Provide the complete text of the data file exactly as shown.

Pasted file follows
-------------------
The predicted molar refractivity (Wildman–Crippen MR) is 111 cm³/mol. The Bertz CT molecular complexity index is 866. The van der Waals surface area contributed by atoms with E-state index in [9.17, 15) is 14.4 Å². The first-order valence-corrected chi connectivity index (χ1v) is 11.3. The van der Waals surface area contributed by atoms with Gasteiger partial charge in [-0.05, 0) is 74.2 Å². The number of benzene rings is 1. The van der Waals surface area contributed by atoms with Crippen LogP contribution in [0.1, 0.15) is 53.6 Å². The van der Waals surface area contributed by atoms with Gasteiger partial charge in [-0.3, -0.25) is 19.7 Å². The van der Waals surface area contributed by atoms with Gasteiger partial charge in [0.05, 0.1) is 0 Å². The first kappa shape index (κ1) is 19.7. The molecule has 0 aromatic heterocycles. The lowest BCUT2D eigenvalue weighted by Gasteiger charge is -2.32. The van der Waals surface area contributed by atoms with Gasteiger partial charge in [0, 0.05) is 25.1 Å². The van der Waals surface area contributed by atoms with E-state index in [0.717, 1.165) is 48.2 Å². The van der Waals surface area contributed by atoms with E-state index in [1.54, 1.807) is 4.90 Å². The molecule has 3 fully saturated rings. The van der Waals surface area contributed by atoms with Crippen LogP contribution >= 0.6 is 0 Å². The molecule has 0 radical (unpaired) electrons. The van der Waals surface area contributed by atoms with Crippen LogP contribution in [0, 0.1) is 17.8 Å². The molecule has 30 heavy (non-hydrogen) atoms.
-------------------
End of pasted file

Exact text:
The predicted molar refractivity (Wildman–Crippen MR) is 111 cm³/mol. The Bertz CT molecular complexity index is 866. The van der Waals surface area contributed by atoms with E-state index in [9.17, 15) is 14.4 Å². The first-order valence-corrected chi connectivity index (χ1v) is 11.3. The van der Waals surface area contributed by atoms with Gasteiger partial charge in [-0.05, 0) is 74.2 Å². The number of benzene rings is 1. The van der Waals surface area contributed by atoms with Crippen LogP contribution in [0.1, 0.15) is 53.6 Å². The van der Waals surface area contributed by atoms with Gasteiger partial charge in [-0.3, -0.25) is 19.7 Å². The van der Waals surface area contributed by atoms with Gasteiger partial charge in [0.05, 0.1) is 0 Å². The first kappa shape index (κ1) is 19.7. The molecule has 0 aromatic heterocycles. The lowest BCUT2D eigenvalue weighted by Gasteiger charge is -2.32. The van der Waals surface area contributed by atoms with Gasteiger partial charge in [0, 0.05) is 25.1 Å². The van der Waals surface area contributed by atoms with E-state index in [0.717, 1.165) is 48.2 Å². The van der Waals surface area contributed by atoms with E-state index in [1.54, 1.807) is 4.90 Å². The molecule has 3 fully saturated rings. The van der Waals surface area contributed by atoms with Crippen LogP contribution >= 0.6 is 0 Å². The molecule has 0 radical (unpaired) electrons. The van der Waals surface area contributed by atoms with Crippen LogP contribution in [0, 0.1) is 17.8 Å². The molecule has 30 heavy (non-hydrogen) atoms.